Tyson Ritter discusses the band’s new music, the perfect night on stage, and his most grounding moments
It’s been over five years since The All-American Rejects released their last studio album, but this past August, the band finally delivered two new tracks and a corresponding music video. “Sweat” and “Close Your Eyes” are set to be part of a forthcoming EP that should arrive sometime in the near future.
The two new tracks find the Oklahoma rock band exploring new directions. They hit the studio with a variety of different producers while lead singer Tyson Ritter began collaborating with fellow writers other than bandmate Nick Wheeler for the first time in the group’s career.
ARTISTdirect’s Christopher Friedmann caught with Tyson Ritter to discuss the band’s new music, the perfect night on stage, and his most grounding moments.
Christopher Friedmann: We’re talking because you recently released two new songs, and you are preparing to release a new album come the new year. Just to start, how is the mood in camp?
Tyson Ritter: Everything is great. We just got off a six-week run with Dashboard Confessional, before we let go of the “Sweat” film, and that was really great. Excited to hear people sing back the new tunes, feels like we woke up a five year sleeping giant and it was with purpose.
CF: Your two newest songs, “Sweat” and “Close Your Eyes”, come along with an 11-minute video. Can you tell us about where the concept came from and why you felt it fit the songs perfectly?
TR: Jamie Thraves is an incredibly accomplished music video director that approached us with a concept when he heard the songs, and he came with a very simple concept that just said, “I see Tyson playing a woman. He’s a productive of this man, Robert’s fantasy. And I see him playing Robert as well.” Musically, “Sweat” and “Close Your Eyes” are kind of polar opposites of expression for the band and it was really important for me that they were paired together because after five years of being away from music, as a collective band, I think it was really important, for me especially, that not only was there kind of an offering that felt fresh, but also that had an impression of growth behind it. And I think a song like “Close Your Eyes” is kind of in a place of a spectrum that we are not really known for touching, so I really thought it was important that this was a sonic offering that went from A to Z.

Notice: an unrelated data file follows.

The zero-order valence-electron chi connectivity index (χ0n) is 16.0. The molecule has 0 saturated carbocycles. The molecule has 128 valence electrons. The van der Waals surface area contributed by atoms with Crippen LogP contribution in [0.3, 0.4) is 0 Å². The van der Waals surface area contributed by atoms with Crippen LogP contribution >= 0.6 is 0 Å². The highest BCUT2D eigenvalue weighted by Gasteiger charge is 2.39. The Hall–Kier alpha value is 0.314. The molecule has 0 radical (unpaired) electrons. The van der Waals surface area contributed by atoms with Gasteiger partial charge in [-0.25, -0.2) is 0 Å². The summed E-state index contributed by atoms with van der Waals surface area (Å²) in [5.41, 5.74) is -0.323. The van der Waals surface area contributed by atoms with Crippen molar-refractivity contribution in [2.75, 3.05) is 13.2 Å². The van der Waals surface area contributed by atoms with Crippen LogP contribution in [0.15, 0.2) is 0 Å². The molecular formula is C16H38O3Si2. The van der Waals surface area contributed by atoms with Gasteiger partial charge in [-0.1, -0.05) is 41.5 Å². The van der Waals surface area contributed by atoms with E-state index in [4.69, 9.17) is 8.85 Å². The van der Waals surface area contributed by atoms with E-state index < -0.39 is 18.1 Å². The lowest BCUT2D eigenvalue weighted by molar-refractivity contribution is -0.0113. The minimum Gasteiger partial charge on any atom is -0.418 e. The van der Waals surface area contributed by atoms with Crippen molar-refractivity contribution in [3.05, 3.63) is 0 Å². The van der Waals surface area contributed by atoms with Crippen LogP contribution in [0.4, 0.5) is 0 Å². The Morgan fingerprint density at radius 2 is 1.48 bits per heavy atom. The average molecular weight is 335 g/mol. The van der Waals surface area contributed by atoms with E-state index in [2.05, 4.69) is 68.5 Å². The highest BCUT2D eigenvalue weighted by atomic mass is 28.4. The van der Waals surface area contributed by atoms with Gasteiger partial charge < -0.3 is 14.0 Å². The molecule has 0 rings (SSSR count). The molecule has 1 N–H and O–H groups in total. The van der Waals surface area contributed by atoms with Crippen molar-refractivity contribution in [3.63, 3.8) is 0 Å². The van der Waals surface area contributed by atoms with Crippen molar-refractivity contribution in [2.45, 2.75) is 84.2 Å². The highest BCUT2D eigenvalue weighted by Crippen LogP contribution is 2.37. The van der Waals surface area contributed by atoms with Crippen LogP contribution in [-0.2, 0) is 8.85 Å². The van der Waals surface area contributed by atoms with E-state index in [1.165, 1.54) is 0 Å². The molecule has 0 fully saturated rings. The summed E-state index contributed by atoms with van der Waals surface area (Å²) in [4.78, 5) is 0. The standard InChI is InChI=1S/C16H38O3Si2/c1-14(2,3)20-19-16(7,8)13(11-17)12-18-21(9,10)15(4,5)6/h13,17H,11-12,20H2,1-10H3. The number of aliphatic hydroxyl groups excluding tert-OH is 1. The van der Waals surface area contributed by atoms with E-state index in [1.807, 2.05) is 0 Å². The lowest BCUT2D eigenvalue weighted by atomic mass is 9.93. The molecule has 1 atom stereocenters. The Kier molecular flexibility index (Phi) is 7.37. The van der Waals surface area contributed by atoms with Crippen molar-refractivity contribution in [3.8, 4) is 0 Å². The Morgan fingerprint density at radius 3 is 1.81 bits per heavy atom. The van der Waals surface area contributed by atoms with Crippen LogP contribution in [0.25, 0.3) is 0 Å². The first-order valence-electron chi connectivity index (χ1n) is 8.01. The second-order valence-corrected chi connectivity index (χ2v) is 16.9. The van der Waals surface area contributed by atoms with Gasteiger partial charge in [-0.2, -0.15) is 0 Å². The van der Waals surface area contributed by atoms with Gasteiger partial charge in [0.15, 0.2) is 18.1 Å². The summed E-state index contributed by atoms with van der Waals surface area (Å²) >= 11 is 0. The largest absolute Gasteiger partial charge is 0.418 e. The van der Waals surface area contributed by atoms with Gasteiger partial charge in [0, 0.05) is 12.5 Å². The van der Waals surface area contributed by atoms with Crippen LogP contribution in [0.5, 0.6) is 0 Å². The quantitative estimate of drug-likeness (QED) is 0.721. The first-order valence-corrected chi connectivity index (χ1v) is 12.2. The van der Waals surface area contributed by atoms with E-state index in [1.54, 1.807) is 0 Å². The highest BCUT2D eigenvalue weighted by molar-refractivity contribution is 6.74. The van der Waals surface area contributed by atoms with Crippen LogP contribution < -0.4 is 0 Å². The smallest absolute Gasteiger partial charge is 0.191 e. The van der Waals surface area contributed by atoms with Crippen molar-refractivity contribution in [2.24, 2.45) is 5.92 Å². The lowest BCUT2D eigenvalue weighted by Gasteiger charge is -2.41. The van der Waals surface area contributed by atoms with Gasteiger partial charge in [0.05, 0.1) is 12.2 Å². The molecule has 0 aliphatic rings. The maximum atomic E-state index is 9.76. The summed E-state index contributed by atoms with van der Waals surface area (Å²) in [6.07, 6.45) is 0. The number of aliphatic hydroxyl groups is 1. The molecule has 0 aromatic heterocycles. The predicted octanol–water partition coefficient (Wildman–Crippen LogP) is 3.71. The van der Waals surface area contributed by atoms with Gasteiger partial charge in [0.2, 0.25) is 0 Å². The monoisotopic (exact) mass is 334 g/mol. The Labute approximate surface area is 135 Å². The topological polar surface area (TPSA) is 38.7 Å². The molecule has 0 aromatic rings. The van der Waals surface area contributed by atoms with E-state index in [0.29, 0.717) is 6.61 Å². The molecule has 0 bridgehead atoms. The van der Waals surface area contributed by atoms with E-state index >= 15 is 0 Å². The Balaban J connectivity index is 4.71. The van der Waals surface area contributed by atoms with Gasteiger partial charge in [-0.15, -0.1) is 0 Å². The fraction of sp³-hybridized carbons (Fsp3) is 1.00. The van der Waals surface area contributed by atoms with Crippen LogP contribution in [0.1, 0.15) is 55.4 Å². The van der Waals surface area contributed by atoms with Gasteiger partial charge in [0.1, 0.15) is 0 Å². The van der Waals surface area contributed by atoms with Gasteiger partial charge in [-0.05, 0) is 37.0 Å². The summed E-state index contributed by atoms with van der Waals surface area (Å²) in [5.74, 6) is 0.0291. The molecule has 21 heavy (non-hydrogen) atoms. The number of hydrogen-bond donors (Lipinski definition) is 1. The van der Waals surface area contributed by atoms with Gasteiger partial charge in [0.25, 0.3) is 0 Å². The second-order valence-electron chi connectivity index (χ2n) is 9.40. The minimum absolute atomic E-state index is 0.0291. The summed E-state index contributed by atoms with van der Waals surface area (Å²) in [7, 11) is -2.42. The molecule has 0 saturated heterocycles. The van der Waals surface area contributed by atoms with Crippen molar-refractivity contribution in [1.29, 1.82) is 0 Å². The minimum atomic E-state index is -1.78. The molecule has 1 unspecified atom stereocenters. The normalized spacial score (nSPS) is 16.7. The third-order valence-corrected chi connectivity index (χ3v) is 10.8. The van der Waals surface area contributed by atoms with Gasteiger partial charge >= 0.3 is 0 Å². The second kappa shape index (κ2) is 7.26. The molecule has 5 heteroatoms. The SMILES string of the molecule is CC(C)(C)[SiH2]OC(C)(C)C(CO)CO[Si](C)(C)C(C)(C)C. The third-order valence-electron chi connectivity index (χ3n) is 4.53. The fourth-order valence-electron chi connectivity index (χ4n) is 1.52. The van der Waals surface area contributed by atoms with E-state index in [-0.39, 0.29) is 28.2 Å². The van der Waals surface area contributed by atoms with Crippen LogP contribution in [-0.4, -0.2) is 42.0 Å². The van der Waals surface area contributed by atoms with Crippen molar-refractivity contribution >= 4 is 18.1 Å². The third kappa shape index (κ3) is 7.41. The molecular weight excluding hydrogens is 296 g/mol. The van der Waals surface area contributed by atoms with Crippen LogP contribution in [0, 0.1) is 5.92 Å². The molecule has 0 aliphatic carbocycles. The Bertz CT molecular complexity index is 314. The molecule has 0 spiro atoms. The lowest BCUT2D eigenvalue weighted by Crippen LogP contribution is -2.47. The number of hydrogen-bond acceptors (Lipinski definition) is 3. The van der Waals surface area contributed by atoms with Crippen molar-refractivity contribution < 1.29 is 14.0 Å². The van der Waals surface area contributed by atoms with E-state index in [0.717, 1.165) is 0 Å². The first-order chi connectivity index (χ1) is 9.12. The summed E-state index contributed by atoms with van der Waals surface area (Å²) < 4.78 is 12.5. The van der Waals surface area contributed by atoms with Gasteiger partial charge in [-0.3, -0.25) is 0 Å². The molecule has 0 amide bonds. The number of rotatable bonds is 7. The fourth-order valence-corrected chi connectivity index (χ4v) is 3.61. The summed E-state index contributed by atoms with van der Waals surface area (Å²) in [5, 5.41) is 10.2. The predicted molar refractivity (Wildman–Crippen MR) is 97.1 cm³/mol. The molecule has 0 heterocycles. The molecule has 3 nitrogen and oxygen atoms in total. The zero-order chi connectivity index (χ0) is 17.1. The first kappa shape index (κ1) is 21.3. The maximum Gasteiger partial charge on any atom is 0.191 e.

So visually, the film was, like I said, birthed from this incredibly brilliant director that did my favorite Radiohead music video. I, of course, had questions for him, but there was an immediate instillation of trust because he is an incredible artist, Jamie. We just sort of started corresponding via email for about 2 weeks about the life of Robert and what he was to him and we even installed, when I started to build the characters, we added a lot of our own personal anecdotes of things that happened in our lives that we said happened to Robert. So we really focused on building a character that this explosion of fantasy actually came from.
CF: In the second part of the video, there is this scene where Robert pays everyone out for being there, but then it snaps back into that never happening. What is the history of Robert? Where did he come from? What brought him back to this home that he seemed like he’d been gone from for a long time?